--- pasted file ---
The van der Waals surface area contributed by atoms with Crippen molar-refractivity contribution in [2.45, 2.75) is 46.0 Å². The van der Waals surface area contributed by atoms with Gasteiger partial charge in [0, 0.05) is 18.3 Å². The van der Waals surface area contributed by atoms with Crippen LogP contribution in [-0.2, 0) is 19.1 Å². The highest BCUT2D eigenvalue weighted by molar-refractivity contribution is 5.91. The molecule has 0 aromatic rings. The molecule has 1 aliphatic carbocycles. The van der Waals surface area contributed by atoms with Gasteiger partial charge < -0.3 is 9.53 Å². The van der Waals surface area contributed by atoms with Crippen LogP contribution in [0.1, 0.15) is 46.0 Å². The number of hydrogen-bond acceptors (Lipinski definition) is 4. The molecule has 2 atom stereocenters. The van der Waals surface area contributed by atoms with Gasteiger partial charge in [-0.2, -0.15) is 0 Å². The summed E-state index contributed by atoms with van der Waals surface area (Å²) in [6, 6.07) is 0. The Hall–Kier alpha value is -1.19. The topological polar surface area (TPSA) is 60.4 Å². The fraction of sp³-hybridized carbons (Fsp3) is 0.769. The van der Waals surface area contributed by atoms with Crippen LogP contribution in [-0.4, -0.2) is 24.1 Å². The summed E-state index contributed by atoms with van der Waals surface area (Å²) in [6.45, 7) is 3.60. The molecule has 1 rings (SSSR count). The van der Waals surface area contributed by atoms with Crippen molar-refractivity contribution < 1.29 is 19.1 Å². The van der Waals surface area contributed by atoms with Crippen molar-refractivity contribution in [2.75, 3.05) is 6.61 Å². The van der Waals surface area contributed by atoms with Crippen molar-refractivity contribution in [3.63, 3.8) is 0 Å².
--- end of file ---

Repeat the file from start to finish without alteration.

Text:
The van der Waals surface area contributed by atoms with Crippen molar-refractivity contribution in [2.45, 2.75) is 46.0 Å². The van der Waals surface area contributed by atoms with Gasteiger partial charge in [0, 0.05) is 18.3 Å². The van der Waals surface area contributed by atoms with Crippen LogP contribution in [-0.2, 0) is 19.1 Å². The highest BCUT2D eigenvalue weighted by molar-refractivity contribution is 5.91. The molecule has 0 aromatic rings. The molecule has 1 aliphatic carbocycles. The van der Waals surface area contributed by atoms with Gasteiger partial charge < -0.3 is 9.53 Å². The van der Waals surface area contributed by atoms with Crippen LogP contribution in [0.1, 0.15) is 46.0 Å². The number of hydrogen-bond acceptors (Lipinski definition) is 4. The molecule has 2 atom stereocenters. The van der Waals surface area contributed by atoms with Gasteiger partial charge in [-0.2, -0.15) is 0 Å². The summed E-state index contributed by atoms with van der Waals surface area (Å²) in [6, 6.07) is 0. The Hall–Kier alpha value is -1.19. The topological polar surface area (TPSA) is 60.4 Å². The fraction of sp³-hybridized carbons (Fsp3) is 0.769. The van der Waals surface area contributed by atoms with Crippen LogP contribution in [-0.4, -0.2) is 24.1 Å². The summed E-state index contributed by atoms with van der Waals surface area (Å²) in [6.45, 7) is 3.60. The molecule has 1 rings (SSSR count). The van der Waals surface area contributed by atoms with Crippen molar-refractivity contribution < 1.29 is 19.1 Å². The van der Waals surface area contributed by atoms with Crippen molar-refractivity contribution in [2.75, 3.05) is 6.61 Å². The van der Waals surface area contributed by atoms with Crippen molar-refractivity contribution in [3.63, 3.8) is 0 Å².